Gold rises on softer dollar, Syria air strikes

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(Update 3: Tues 23/09/14 17:54:19)

LONDON/SINGAPORE (Sept 23): Gold rose on Tuesday as the dollar eased after comments from a New York Federal Reserve's official that any increase in interest rates should be done cautiously, while U.S. air strikes added to global tension and hence safe haven asset demand.

New York Fed bank president William Dudley played down the importance of the various interest rate projections of Fed members released last week, which some in the market had taken as a signal of a hawkish turn.

Any increase in interest rates would hurt investment in non-interest-bearing assets such as bullion.

Spot gold rose 0.8 percent to $1,224.90 an ounce by 0943 GMT after dropping for two straight days and reaching its lowest since Jan. 2 at $1,208.36 in the previous session.

U.S. gold futures were up $7.70 to $1,225.50 an ounce.

"The comments from Dudley have allowed gold to open steady and then we have the air strikes in Syria so some geopolitical safe haven buying and the dollar is a bit weaker," Societe Generale analyst Robin Bhar said.

"But this is just a corrective bounce in a market that has headed lower, now for several days in a row ...and there is strong resistance at $1,230 and we need to see a close above there for a couple of days in a row to remove the immediate bearish tone."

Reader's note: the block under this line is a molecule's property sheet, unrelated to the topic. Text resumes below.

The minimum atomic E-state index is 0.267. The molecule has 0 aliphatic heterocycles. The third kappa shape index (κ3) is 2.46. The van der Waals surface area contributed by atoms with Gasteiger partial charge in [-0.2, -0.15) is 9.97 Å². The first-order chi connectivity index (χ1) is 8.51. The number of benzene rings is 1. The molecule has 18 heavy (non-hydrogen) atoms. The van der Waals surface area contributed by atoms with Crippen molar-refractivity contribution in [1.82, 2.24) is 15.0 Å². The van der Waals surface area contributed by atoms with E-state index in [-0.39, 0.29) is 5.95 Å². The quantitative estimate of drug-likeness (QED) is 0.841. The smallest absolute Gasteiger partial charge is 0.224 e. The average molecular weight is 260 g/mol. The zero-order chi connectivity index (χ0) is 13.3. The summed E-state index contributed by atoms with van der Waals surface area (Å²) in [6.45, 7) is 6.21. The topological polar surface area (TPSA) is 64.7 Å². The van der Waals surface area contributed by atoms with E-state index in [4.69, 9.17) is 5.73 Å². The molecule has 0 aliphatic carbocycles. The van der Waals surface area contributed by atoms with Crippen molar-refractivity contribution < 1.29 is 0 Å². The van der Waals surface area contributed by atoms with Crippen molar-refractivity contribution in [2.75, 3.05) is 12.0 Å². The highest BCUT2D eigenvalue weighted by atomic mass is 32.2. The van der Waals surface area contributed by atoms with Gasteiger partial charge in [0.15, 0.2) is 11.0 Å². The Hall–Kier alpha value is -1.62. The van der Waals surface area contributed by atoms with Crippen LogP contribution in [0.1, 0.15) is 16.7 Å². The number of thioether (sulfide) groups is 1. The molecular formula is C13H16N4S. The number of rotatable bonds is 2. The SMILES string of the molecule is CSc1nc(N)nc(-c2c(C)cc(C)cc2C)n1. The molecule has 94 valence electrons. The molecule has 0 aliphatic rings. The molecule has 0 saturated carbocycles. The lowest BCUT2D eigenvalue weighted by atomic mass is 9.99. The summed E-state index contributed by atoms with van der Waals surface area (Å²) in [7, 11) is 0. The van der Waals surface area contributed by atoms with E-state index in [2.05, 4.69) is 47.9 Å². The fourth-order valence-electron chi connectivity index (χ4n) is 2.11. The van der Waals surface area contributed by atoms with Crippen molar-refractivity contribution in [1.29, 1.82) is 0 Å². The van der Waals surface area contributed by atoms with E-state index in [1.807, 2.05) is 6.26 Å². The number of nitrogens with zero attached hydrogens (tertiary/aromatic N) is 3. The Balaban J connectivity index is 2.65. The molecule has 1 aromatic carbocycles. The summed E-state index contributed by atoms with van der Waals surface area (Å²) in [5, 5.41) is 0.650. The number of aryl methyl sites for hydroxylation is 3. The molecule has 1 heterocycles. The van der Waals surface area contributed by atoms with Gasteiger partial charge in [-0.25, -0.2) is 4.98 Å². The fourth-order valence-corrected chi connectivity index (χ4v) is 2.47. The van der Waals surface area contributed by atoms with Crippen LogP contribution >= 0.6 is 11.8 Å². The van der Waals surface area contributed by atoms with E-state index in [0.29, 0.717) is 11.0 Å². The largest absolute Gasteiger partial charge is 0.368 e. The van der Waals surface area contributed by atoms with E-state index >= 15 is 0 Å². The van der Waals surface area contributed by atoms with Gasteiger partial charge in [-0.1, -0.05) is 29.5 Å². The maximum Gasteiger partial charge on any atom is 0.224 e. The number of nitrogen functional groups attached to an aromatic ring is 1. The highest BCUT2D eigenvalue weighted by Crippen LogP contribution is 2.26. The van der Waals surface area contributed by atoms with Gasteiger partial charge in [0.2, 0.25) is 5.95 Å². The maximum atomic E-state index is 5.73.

The dollar fell 0.4 percent against a basket of leading currencies, having peaked to a four-year high on Monday before paring gains after Dudley cautioned that the gains could complicate the Fed's job, potentially hurting U.S. economic performance and pushing down inflation. European equities fell after euro zone data showed business activity expanded at a slightly weaker pace than expected in September.

Gold also gained some strength as buying increased after the United States and several Gulf Arab allies launched air and missile strikes on Islamic State strongholds in Syria on Tuesday, opening a new, far more complicated front in the battle against the militants.

The metal is usually seen as an insurance against political, economic and financial risk.

Investor sentiment remained, however, fragile after gold's gains made throughout the year were wiped out in the past few sessions on prospects of higher interest rates in the United States.

Holdings of SPDR Gold Trust, the top gold-backed exchange-traded fund, fell to their lowest since December 2008 at 774.65 tonnes on Monday.

Funds run by ETF Securities also saw outflows from precious metals last week due to dollar strength, said Danny Laidler, head of the firm's Australia & New Zealand operations.

"Precious metals saw the largest outflows in over a year, with silver and both long and short gold exchange-traded products seeing outflows," said Laidler, adding that $263 million was pulled out of precious metals funds last week.

"We view the current gold price as a very attractive entry point for longer-term investors."

Silver rose 1.1 percent to $17.89 an ounce, after slipping to a four-year low of $17.30 on Monday.

Platinum was up 1.4 percent at $1,340.50 an ounce and palladium gained 2.1 percent to $814.25 an ounce.